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• • • Being a journal by artist and designer John Coulthart, cataloguing interests, obsessions and passing enthusiasms.

Archive for the {theatre} category

 

Weekend links 207

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Chthonic Cities by David Chatton Barker. One of a series of Folklore Tapes screenprints available from Bleep. • The original version of Kenneth Anger’s Lucifer Rising, the one with the Jimmy Page soundtrack that was completed in 1973, has always been described as lost/stolen/buried or otherwise gone forever. So you’d think the news that a […]

Posted in {architecture}, {art}, {books}, {design}, {electronica}, {film}, {gay}, {illustrators}, {music}, {occult}, {photography}, {television}, {theatre} | No comments »

 


Weekend links 204

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RIP Steve Moore. We never met, unfortunately, but I was very pleased he asked me to create a cover for his unique occult novel, Somnium, in 2011. Prior to this we’d been connected by shared acquaintances, colleagues, and membership in the informal cabal that was (and maybe still is) The Moon & Serpent Grand Egyptian […]

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Weekend links 196

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Cochemare (1810) by Jean Pierre Simon. One of 100,000 high-resolution images now available from Wellcome Images. • Ted Morgan’s Literary Outlaw: The Life and Times of William S. Burroughs (1990) was a solid biography blighted by a bizarrely bad-tempered and judgemental attitude towards many of Burroughs’ friends and colleagues. Morgan says Burroughs disliked the book […]

Posted in {art}, {books}, {electronica}, {film}, {gay}, {horror}, {music}, {politics}, {theatre} | Comments Off

 


Einstein on the Beach

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Well this was a revelation. Einstein on the Beach (1976) is Philip Glass’s first opera, a collaboration with theatrical producer Robert Wilson, and the only Glass opera with which I’m familiar. With a running-time of almost five hours it’s not light listening, and when many of the pieces consist of little more than slabs of […]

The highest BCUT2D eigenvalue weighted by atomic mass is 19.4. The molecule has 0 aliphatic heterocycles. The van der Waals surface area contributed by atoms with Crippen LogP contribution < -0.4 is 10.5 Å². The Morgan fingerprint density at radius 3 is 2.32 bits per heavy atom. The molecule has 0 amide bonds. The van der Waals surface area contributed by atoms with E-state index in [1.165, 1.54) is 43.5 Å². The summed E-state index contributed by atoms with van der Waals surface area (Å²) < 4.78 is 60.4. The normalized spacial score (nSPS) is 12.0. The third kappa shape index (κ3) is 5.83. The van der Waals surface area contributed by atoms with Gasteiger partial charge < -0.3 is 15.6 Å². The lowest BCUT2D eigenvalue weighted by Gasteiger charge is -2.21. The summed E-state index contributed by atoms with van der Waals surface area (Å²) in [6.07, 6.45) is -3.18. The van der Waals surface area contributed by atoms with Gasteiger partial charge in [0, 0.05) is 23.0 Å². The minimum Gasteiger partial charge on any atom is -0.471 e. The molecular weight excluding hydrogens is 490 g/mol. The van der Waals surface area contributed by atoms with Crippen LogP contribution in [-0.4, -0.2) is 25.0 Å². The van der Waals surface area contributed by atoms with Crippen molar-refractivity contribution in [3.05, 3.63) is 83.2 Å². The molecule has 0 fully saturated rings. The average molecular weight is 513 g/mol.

Posted in {dance}, {music}, {theatre} | 1 comment »

 


What the Butler Saw by Joe Orton

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Dr Rance: You can’t be a rationalist in an irrational world. It isn’t rational. “Lunatic” is a description suited to the frenetic pace and escalating calamities of the stage farce. Here the word gains greater resonance when the farce takes place in a psychiatric hospital. The customary sexual shenanigans are all in place—the play opens […]

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A Genius Like Us: A Portrait of Joe Orton

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Last week’s reading was the script of Joe Orton’s Loot after finding one of the first published editions of the play. Reading a play is never the same as seeing it performed, of course, but it’s still very funny, and many of its digs at police corruption haven’t dated at all. There is a film […]

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Weekend links 189

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The Outsider (1956), 1963 edition; The Occult (1971), 1973 edition. The cover of the 1973 UK paperback of Colin Wilson‘s mammoth overview of occultism can still be offered as a pinnacle of hyperbole. The book itself is a very serious and informative study but its success set Wilson on a path as a writer about […]

Posted in {architecture}, {art}, {books}, {fantasy}, {film}, {horror}, {magazines}, {music}, {occult}, {painting}, {photography}, {psychedelia}, {television}, {theatre} | 5 comments »

 


Jarman (all this maddening beauty)

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February 2014 will see the 20th anniversary of the death of Derek Jarman. Between then and now I expect we’ll see some retrospectives, although we’ve already had an excellent cinematic one, Isaac Julien and Tilda Swinton’s memorial/documentary Derek (2008). I’d be pleased to see more of Jarman’s films given a decent release on disc: In the […]

Posted in {film}, {gay}, {theatre} | 7 comments »

 


Salomé: the font

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This isn’t the first font that’s been named after Salomé but Salome (without accent) by Rebecca Alaccari and Patrick Griffin was a revival of an earlier design, Cantini, from 1972, whereas Salomé is an original creation by Spanish design studio Atipo. The Atipo design itself owes something to the 1970s being reminiscent of François Boltana’s Stilla […]

Posted in {theatre}, {typography} | 1 comment »

 


Weekend links 183

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La table qui tourne (1943) by Robert Doisneau. In [Gödel, Escher, Bach], Hofstadter was calling for an approach to AI concerned less with solving human problems intelligently than with understanding human intelligence—at precisely the moment that such an approach, having borne so little fruit, was being abandoned. His star faded quickly. He would increasingly find […]